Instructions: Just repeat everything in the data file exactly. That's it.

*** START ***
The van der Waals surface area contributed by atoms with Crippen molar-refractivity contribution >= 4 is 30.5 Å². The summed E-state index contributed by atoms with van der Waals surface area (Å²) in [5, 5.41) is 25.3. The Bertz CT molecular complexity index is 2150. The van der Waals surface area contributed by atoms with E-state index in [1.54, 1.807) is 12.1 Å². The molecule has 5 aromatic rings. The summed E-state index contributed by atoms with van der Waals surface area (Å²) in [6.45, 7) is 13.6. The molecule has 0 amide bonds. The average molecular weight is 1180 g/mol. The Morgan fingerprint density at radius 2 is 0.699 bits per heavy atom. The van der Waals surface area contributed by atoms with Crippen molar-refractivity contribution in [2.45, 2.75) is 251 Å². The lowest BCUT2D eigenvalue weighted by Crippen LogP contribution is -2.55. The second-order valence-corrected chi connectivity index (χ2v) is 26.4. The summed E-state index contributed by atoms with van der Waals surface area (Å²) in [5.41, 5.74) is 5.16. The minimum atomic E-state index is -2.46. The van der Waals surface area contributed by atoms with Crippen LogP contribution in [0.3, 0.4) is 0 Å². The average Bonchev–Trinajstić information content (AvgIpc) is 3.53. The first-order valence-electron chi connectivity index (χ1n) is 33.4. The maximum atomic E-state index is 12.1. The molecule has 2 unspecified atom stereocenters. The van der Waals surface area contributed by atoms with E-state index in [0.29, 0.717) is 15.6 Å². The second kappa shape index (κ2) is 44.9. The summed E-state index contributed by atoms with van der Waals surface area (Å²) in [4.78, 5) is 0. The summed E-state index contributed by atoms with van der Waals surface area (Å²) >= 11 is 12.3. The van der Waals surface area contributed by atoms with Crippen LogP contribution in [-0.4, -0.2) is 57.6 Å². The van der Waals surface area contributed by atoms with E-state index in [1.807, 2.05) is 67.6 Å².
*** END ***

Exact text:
The van der Waals surface area contributed by atoms with Crippen molar-refractivity contribution >= 4 is 30.5 Å². The summed E-state index contributed by atoms with van der Waals surface area (Å²) in [5, 5.41) is 25.3. The Bertz CT molecular complexity index is 2150. The van der Waals surface area contributed by atoms with E-state index in [1.54, 1.807) is 12.1 Å². The molecule has 5 aromatic rings. The summed E-state index contributed by atoms with van der Waals surface area (Å²) in [6.45, 7) is 13.6. The molecule has 0 amide bonds. The average molecular weight is 1180 g/mol. The Morgan fingerprint density at radius 2 is 0.699 bits per heavy atom. The van der Waals surface area contributed by atoms with Crippen molar-refractivity contribution in [2.45, 2.75) is 251 Å². The lowest BCUT2D eigenvalue weighted by Crippen LogP contribution is -2.55. The second-order valence-corrected chi connectivity index (χ2v) is 26.4. The summed E-state index contributed by atoms with van der Waals surface area (Å²) in [5.41, 5.74) is 5.16. The minimum atomic E-state index is -2.46. The van der Waals surface area contributed by atoms with Crippen LogP contribution in [0.3, 0.4) is 0 Å². The average Bonchev–Trinajstić information content (AvgIpc) is 3.53. The first-order valence-electron chi connectivity index (χ1n) is 33.4. The maximum atomic E-state index is 12.1. The molecule has 2 unspecified atom stereocenters. The van der Waals surface area contributed by atoms with E-state index in [0.29, 0.717) is 15.6 Å². The second kappa shape index (κ2) is 44.9. The summed E-state index contributed by atoms with van der Waals surface area (Å²) in [4.78, 5) is 0. The summed E-state index contributed by atoms with van der Waals surface area (Å²) >= 11 is 12.3. The van der Waals surface area contributed by atoms with Crippen LogP contribution in [-0.4, -0.2) is 57.6 Å². The van der Waals surface area contributed by atoms with E-state index in [1.807, 2.05) is 67.6 Å².